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Fig 1. Process used for study selection. Abbreviations: BP, blood pressure; CKD, chronic kidney disease. http://dx.doi.org/10.1371/journal.pone.0156575.g001

Study Characteristics

The baseline characteristics of the selected studies are summarized in Table 2. Five studies were based on Mongolians from East Asia, and the other two studies were based on Indo-Europeans from Austria and Iran. The population size per study ranged from 2,150 to 157,377, with a total involvement of 261,264 participants. All of the studies involved females (range, 27.2% to 63.8%), with a follow-up period ranging from 2 to 11 years. The potential confounding adjusted factors differed across studies, and the primary adjusted factors were age and sex.

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Table 2. Baseline characteristics of the selected studies. http://dx.doi.org/10.1371/journal.pone.0156575.t002

Primary analysis

The forest plot presents the association between prehypertension and CKD compared to the optimal BP (Fig 2). A statistical heterogeneity (I2 = 77.9%) was observed, so the random-effect model was used. The meta-analysis of the 7 studies suggested that individuals with prehypertension had an increased risk of CKD (pooled RR = 1.28; 95% CI 1.13–1.45; P = 0.000) compared to those with optimal BP values.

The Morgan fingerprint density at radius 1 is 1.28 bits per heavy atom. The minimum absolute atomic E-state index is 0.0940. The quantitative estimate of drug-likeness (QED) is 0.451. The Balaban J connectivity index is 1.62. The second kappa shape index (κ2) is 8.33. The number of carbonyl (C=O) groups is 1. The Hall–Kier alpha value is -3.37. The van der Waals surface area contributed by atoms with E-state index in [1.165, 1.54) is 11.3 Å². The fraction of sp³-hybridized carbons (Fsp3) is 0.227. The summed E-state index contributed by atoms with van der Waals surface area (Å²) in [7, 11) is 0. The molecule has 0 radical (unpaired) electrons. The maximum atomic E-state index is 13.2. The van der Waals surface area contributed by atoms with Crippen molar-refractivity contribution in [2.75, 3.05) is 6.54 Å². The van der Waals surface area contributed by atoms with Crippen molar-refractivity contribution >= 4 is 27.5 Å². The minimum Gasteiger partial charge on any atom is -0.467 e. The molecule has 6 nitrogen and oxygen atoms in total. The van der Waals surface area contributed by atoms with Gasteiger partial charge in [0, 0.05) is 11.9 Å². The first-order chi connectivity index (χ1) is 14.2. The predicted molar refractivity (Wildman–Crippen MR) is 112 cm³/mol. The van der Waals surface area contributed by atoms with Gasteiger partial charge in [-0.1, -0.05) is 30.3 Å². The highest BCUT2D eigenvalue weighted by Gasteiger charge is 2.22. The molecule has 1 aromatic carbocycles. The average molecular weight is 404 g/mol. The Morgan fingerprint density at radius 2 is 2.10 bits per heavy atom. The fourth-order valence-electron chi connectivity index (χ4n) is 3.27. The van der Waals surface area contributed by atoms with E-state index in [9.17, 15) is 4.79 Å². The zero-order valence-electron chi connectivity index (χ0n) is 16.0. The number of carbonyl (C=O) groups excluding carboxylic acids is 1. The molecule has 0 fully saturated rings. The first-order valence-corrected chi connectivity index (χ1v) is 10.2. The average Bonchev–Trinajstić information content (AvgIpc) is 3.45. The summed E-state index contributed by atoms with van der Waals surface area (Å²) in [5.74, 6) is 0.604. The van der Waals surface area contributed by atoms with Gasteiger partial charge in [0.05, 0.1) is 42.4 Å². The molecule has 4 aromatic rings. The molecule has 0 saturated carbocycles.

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Fig 2. A forest plot of the association between prehypertension and CKD compared to optimal BP. Abbreviations: RR, risk ratio; CI, confidence interval. http://dx.doi.org/10.1371/journal.pone.0156575.g002

Subgroup analysis

In the subgroup analysis, we found a similar trend only in women (pooled RR = 1.29; 95% CI 1.01–1.63; P = 0.039; I2 = 76.1%) but not in men (pooled RR = 1.46; 95% CI 0.97–2.20; P = 0.067; I2 = 85.6%) (Fig 3). The effect was observed in Mongolians from East Asia (pooled RR = 1.37; 95% CI 1.18–1.59; P = 0.000; I2 = 81.3%) but not in Indo-Europeans (pooled RR = 1.05; 95% CI 0.91–1.21; P = 0.500; I2 = 0.0%) (Fig 4).